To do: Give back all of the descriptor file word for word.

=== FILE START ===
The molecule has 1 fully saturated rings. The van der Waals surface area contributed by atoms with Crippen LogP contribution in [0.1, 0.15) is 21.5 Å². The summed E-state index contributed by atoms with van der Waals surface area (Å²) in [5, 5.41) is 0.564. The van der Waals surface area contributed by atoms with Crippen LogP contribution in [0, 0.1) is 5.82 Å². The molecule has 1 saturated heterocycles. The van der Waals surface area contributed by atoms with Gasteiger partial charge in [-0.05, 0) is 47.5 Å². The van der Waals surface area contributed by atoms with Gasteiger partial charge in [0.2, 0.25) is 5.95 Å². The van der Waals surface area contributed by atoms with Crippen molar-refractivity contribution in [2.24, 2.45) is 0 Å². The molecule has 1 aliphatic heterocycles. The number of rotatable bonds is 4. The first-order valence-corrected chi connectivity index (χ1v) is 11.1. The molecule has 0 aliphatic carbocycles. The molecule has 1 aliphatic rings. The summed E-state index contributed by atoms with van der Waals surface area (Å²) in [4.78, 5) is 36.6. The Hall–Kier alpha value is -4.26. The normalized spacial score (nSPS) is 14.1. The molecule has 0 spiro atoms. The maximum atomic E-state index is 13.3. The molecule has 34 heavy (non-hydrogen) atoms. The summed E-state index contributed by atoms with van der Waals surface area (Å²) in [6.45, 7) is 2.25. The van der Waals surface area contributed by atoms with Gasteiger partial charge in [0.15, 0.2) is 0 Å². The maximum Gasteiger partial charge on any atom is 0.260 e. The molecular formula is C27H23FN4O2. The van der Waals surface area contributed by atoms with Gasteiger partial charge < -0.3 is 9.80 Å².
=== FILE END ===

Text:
The molecule has 1 fully saturated rings. The van der Waals surface area contributed by atoms with Crippen LogP contribution in [0.1, 0.15) is 21.5 Å². The summed E-state index contributed by atoms with van der Waals surface area (Å²) in [5, 5.41) is 0.564. The van der Waals surface area contributed by atoms with Crippen LogP contribution in [0, 0.1) is 5.82 Å². The molecule has 1 saturated heterocycles. The van der Waals surface area contributed by atoms with Gasteiger partial charge in [-0.05, 0) is 47.5 Å². The van der Waals surface area contributed by atoms with Gasteiger partial charge in [0.2, 0.25) is 5.95 Å². The van der Waals surface area contributed by atoms with Crippen molar-refractivity contribution in [2.24, 2.45) is 0 Å². The molecule has 1 aliphatic heterocycles. The number of rotatable bonds is 4. The first-order valence-corrected chi connectivity index (χ1v) is 11.1. The molecule has 0 aliphatic carbocycles. The molecule has 1 aliphatic rings. The summed E-state index contributed by atoms with van der Waals surface area (Å²) in [4.78, 5) is 36.6. The Hall–Kier alpha value is -4.26. The normalized spacial score (nSPS) is 14.1. The molecule has 0 spiro atoms. The maximum atomic E-state index is 13.3. The molecule has 34 heavy (non-hydrogen) atoms. The summed E-state index contributed by atoms with van der Waals surface area (Å²) in [6.45, 7) is 2.25. The van der Waals surface area contributed by atoms with Gasteiger partial charge in [0.15, 0.2) is 0 Å². The maximum Gasteiger partial charge on any atom is 0.260 e. The molecular formula is C27H23FN4O2. The van der Waals surface area contributed by atoms with Gasteiger partial charge < -0.3 is 9.80 Å².